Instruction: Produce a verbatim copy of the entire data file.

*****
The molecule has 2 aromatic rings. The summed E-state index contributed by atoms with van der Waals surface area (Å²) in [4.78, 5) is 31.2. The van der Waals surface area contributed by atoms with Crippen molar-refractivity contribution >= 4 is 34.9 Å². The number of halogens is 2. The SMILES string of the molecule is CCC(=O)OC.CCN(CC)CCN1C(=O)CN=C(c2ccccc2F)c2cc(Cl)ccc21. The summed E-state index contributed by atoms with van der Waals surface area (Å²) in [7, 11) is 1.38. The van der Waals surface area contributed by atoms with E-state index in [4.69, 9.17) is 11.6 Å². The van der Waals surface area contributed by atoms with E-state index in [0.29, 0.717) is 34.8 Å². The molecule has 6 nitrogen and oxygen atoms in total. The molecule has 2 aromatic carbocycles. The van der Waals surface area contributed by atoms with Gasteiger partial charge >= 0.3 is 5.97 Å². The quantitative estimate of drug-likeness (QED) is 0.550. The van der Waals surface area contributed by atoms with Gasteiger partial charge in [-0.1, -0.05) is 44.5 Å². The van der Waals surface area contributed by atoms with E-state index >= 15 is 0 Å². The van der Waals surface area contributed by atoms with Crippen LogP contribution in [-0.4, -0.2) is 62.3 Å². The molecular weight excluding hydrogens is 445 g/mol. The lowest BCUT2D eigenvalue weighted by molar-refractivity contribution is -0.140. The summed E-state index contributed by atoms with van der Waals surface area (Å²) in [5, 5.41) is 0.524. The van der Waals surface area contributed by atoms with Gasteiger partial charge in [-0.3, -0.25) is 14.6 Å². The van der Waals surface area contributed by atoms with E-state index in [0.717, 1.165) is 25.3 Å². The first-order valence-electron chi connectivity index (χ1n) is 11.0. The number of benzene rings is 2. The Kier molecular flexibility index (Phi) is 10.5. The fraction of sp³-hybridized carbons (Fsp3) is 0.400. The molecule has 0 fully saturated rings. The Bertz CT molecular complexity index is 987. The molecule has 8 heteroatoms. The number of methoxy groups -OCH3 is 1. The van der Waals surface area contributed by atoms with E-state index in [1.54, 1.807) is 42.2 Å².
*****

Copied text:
The molecule has 2 aromatic rings. The summed E-state index contributed by atoms with van der Waals surface area (Å²) in [4.78, 5) is 31.2. The van der Waals surface area contributed by atoms with Crippen molar-refractivity contribution >= 4 is 34.9 Å². The number of halogens is 2. The SMILES string of the molecule is CCC(=O)OC.CCN(CC)CCN1C(=O)CN=C(c2ccccc2F)c2cc(Cl)ccc21. The summed E-state index contributed by atoms with van der Waals surface area (Å²) in [7, 11) is 1.38. The van der Waals surface area contributed by atoms with E-state index in [4.69, 9.17) is 11.6 Å². The van der Waals surface area contributed by atoms with E-state index in [0.29, 0.717) is 34.8 Å². The molecule has 6 nitrogen and oxygen atoms in total. The molecule has 2 aromatic carbocycles. The van der Waals surface area contributed by atoms with Gasteiger partial charge >= 0.3 is 5.97 Å². The quantitative estimate of drug-likeness (QED) is 0.550. The van der Waals surface area contributed by atoms with Gasteiger partial charge in [-0.1, -0.05) is 44.5 Å². The van der Waals surface area contributed by atoms with E-state index >= 15 is 0 Å². The van der Waals surface area contributed by atoms with Crippen LogP contribution in [-0.4, -0.2) is 62.3 Å². The molecular weight excluding hydrogens is 445 g/mol. The lowest BCUT2D eigenvalue weighted by molar-refractivity contribution is -0.140. The summed E-state index contributed by atoms with van der Waals surface area (Å²) in [5, 5.41) is 0.524. The van der Waals surface area contributed by atoms with Gasteiger partial charge in [-0.3, -0.25) is 14.6 Å². The van der Waals surface area contributed by atoms with E-state index in [0.717, 1.165) is 25.3 Å². The first-order valence-electron chi connectivity index (χ1n) is 11.0. The number of benzene rings is 2. The Kier molecular flexibility index (Phi) is 10.5. The fraction of sp³-hybridized carbons (Fsp3) is 0.400. The molecule has 0 fully saturated rings. The Bertz CT molecular complexity index is 987. The molecule has 8 heteroatoms. The number of methoxy groups -OCH3 is 1. The van der Waals surface area contributed by atoms with E-state index in [1.54, 1.807) is 42.2 Å².